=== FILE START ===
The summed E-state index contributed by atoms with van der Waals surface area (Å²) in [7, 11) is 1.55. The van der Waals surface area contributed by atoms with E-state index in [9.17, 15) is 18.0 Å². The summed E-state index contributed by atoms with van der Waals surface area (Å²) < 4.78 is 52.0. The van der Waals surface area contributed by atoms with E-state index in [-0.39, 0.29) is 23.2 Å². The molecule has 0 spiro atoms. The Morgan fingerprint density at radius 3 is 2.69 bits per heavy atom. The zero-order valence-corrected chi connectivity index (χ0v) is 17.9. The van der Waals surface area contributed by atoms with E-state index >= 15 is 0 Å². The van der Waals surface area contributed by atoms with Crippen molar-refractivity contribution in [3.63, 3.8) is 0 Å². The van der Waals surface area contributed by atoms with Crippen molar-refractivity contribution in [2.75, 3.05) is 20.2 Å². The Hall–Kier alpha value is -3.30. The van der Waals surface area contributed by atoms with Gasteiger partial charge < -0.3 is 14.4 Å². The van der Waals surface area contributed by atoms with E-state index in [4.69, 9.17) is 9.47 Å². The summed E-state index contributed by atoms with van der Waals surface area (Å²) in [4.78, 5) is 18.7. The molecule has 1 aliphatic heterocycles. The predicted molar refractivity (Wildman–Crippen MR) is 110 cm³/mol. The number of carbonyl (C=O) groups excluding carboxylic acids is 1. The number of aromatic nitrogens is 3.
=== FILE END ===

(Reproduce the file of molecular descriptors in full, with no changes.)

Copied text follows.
The summed E-state index contributed by atoms with van der Waals surface area (Å²) in [7, 11) is 1.55. The van der Waals surface area contributed by atoms with E-state index in [9.17, 15) is 18.0 Å². The summed E-state index contributed by atoms with van der Waals surface area (Å²) < 4.78 is 52.0. The van der Waals surface area contributed by atoms with E-state index in [-0.39, 0.29) is 23.2 Å². The molecule has 0 spiro atoms. The Morgan fingerprint density at radius 3 is 2.69 bits per heavy atom. The zero-order valence-corrected chi connectivity index (χ0v) is 17.9. The van der Waals surface area contributed by atoms with E-state index >= 15 is 0 Å². The van der Waals surface area contributed by atoms with Crippen molar-refractivity contribution in [3.63, 3.8) is 0 Å². The van der Waals surface area contributed by atoms with Crippen molar-refractivity contribution in [2.75, 3.05) is 20.2 Å². The Hall–Kier alpha value is -3.30. The van der Waals surface area contributed by atoms with Gasteiger partial charge < -0.3 is 14.4 Å². The van der Waals surface area contributed by atoms with E-state index in [4.69, 9.17) is 9.47 Å². The summed E-state index contributed by atoms with van der Waals surface area (Å²) in [4.78, 5) is 18.7. The molecule has 1 aliphatic heterocycles. The predicted molar refractivity (Wildman–Crippen MR) is 110 cm³/mol. The number of carbonyl (C=O) groups excluding carboxylic acids is 1. The number of aromatic nitrogens is 3.